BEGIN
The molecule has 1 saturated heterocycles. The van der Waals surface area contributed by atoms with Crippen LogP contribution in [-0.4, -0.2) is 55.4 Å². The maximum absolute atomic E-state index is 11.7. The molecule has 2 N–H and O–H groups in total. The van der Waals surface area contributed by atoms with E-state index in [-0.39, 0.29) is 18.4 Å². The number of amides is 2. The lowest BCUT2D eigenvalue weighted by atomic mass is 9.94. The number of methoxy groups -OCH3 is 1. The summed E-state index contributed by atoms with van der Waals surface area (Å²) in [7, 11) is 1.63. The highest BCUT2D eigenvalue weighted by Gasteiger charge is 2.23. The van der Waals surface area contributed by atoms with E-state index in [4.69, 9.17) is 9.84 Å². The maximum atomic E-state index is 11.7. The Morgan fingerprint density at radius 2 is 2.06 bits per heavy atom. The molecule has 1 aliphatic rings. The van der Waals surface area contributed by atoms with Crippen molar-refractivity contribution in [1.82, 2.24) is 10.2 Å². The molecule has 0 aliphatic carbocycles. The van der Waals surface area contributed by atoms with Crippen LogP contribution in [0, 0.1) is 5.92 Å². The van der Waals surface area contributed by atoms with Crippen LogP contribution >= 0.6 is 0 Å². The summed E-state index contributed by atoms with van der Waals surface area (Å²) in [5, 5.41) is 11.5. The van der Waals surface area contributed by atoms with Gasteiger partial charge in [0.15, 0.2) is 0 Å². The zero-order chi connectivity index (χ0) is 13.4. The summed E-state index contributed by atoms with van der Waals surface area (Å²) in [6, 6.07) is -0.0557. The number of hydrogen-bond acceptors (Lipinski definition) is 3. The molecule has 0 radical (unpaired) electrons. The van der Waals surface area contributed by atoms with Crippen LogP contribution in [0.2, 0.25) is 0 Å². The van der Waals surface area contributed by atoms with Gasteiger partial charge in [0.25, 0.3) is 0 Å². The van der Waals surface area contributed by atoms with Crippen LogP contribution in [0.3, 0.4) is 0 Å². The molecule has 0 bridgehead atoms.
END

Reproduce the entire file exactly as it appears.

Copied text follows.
The molecule has 1 saturated heterocycles. The van der Waals surface area contributed by atoms with Crippen LogP contribution in [-0.4, -0.2) is 55.4 Å². The maximum absolute atomic E-state index is 11.7. The molecule has 2 N–H and O–H groups in total. The van der Waals surface area contributed by atoms with E-state index in [-0.39, 0.29) is 18.4 Å². The number of amides is 2. The lowest BCUT2D eigenvalue weighted by atomic mass is 9.94. The number of methoxy groups -OCH3 is 1. The summed E-state index contributed by atoms with van der Waals surface area (Å²) in [7, 11) is 1.63. The highest BCUT2D eigenvalue weighted by Gasteiger charge is 2.23. The van der Waals surface area contributed by atoms with E-state index in [4.69, 9.17) is 9.84 Å². The maximum atomic E-state index is 11.7. The Morgan fingerprint density at radius 2 is 2.06 bits per heavy atom. The molecule has 1 aliphatic rings. The van der Waals surface area contributed by atoms with Crippen molar-refractivity contribution in [1.82, 2.24) is 10.2 Å². The molecule has 0 aliphatic carbocycles. The van der Waals surface area contributed by atoms with Crippen LogP contribution in [0, 0.1) is 5.92 Å². The van der Waals surface area contributed by atoms with Crippen LogP contribution >= 0.6 is 0 Å². The summed E-state index contributed by atoms with van der Waals surface area (Å²) in [5, 5.41) is 11.5. The van der Waals surface area contributed by atoms with Gasteiger partial charge in [0.15, 0.2) is 0 Å². The zero-order chi connectivity index (χ0) is 13.4. The summed E-state index contributed by atoms with van der Waals surface area (Å²) in [6, 6.07) is -0.0557. The number of hydrogen-bond acceptors (Lipinski definition) is 3. The molecule has 0 radical (unpaired) electrons. The van der Waals surface area contributed by atoms with Crippen LogP contribution in [0.2, 0.25) is 0 Å². The van der Waals surface area contributed by atoms with Gasteiger partial charge in [0.25, 0.3) is 0 Å². The van der Waals surface area contributed by atoms with Crippen LogP contribution in [0.3, 0.4) is 0 Å². The molecule has 0 bridgehead atoms.